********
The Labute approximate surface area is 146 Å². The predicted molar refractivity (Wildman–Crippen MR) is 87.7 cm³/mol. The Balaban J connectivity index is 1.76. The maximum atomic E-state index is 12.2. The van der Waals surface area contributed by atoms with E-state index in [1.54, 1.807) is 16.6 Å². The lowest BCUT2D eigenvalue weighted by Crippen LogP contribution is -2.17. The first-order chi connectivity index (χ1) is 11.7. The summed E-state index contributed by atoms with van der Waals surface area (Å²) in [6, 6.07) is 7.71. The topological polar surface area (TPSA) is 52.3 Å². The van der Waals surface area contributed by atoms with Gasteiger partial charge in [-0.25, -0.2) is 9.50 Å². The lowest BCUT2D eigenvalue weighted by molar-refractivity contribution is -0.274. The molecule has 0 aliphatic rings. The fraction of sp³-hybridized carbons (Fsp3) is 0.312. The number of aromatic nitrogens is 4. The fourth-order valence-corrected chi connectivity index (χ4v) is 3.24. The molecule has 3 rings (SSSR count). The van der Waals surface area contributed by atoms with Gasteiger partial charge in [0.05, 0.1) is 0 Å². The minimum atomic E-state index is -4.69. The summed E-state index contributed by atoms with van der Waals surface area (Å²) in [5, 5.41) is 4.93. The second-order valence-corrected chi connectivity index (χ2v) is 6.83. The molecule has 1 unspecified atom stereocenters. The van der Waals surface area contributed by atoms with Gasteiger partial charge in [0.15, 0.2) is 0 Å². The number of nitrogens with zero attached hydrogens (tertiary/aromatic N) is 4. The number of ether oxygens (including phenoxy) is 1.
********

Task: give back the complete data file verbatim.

The Labute approximate surface area is 146 Å². The predicted molar refractivity (Wildman–Crippen MR) is 87.7 cm³/mol. The Balaban J connectivity index is 1.76. The maximum atomic E-state index is 12.2. The van der Waals surface area contributed by atoms with E-state index in [1.54, 1.807) is 16.6 Å². The lowest BCUT2D eigenvalue weighted by Crippen LogP contribution is -2.17. The first-order chi connectivity index (χ1) is 11.7. The summed E-state index contributed by atoms with van der Waals surface area (Å²) in [6, 6.07) is 7.71. The topological polar surface area (TPSA) is 52.3 Å². The van der Waals surface area contributed by atoms with Gasteiger partial charge in [-0.25, -0.2) is 9.50 Å². The lowest BCUT2D eigenvalue weighted by molar-refractivity contribution is -0.274. The molecule has 0 aliphatic rings. The fraction of sp³-hybridized carbons (Fsp3) is 0.312. The number of aromatic nitrogens is 4. The fourth-order valence-corrected chi connectivity index (χ4v) is 3.24. The molecule has 3 rings (SSSR count). The van der Waals surface area contributed by atoms with Gasteiger partial charge in [0.05, 0.1) is 0 Å². The minimum atomic E-state index is -4.69. The summed E-state index contributed by atoms with van der Waals surface area (Å²) in [5, 5.41) is 4.93. The second-order valence-corrected chi connectivity index (χ2v) is 6.83. The molecule has 1 unspecified atom stereocenters. The van der Waals surface area contributed by atoms with Gasteiger partial charge in [0.15, 0.2) is 0 Å². The number of nitrogens with zero attached hydrogens (tertiary/aromatic N) is 4. The number of ether oxygens (including phenoxy) is 1.